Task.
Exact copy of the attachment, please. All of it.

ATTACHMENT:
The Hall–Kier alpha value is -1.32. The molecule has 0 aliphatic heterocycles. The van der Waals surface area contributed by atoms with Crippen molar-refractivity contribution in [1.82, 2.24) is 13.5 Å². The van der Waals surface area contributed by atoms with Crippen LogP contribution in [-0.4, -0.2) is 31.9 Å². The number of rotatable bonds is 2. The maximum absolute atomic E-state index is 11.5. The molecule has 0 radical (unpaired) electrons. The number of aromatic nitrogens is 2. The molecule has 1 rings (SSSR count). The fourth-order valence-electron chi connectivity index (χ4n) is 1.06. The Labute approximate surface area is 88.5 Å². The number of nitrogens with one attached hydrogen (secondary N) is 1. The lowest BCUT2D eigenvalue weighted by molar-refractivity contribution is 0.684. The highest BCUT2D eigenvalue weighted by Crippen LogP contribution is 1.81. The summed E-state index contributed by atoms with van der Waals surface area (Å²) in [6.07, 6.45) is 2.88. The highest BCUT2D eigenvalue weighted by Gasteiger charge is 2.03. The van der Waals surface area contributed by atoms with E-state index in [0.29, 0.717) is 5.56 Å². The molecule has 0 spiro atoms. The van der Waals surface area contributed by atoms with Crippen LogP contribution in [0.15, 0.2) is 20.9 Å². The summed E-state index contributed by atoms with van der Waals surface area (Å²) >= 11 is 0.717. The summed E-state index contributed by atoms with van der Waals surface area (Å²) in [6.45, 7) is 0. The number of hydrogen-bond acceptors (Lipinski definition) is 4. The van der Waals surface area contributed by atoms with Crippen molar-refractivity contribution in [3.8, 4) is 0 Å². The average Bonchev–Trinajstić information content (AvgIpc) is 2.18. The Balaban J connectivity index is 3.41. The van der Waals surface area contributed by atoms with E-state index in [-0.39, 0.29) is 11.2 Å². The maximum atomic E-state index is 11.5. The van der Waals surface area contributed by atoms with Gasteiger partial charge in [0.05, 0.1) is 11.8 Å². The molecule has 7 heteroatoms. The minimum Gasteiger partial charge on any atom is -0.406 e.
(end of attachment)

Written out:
The Hall–Kier alpha value is -1.32. The molecule has 0 aliphatic heterocycles. The van der Waals surface area contributed by atoms with Crippen molar-refractivity contribution in [1.82, 2.24) is 13.5 Å². The van der Waals surface area contributed by atoms with Crippen LogP contribution in [-0.4, -0.2) is 31.9 Å². The number of rotatable bonds is 2. The maximum absolute atomic E-state index is 11.5. The molecule has 0 radical (unpaired) electrons. The number of aromatic nitrogens is 2. The molecule has 1 rings (SSSR count). The fourth-order valence-electron chi connectivity index (χ4n) is 1.06. The Labute approximate surface area is 88.5 Å². The number of nitrogens with one attached hydrogen (secondary N) is 1. The lowest BCUT2D eigenvalue weighted by molar-refractivity contribution is 0.684. The highest BCUT2D eigenvalue weighted by Crippen LogP contribution is 1.81. The summed E-state index contributed by atoms with van der Waals surface area (Å²) in [6.07, 6.45) is 2.88. The highest BCUT2D eigenvalue weighted by Gasteiger charge is 2.03. The van der Waals surface area contributed by atoms with E-state index in [0.29, 0.717) is 5.56 Å². The molecule has 0 spiro atoms. The van der Waals surface area contributed by atoms with Crippen LogP contribution in [0.15, 0.2) is 20.9 Å². The summed E-state index contributed by atoms with van der Waals surface area (Å²) >= 11 is 0.717. The summed E-state index contributed by atoms with van der Waals surface area (Å²) in [6.45, 7) is 0. The number of hydrogen-bond acceptors (Lipinski definition) is 4. The van der Waals surface area contributed by atoms with Crippen molar-refractivity contribution in [3.8, 4) is 0 Å². The average Bonchev–Trinajstić information content (AvgIpc) is 2.18. The Balaban J connectivity index is 3.41. The van der Waals surface area contributed by atoms with E-state index in [-0.39, 0.29) is 11.2 Å². The maximum atomic E-state index is 11.5. The van der Waals surface area contributed by atoms with Gasteiger partial charge in [0.05, 0.1) is 11.8 Å². The molecule has 7 heteroatoms. The minimum Gasteiger partial charge on any atom is -0.406 e.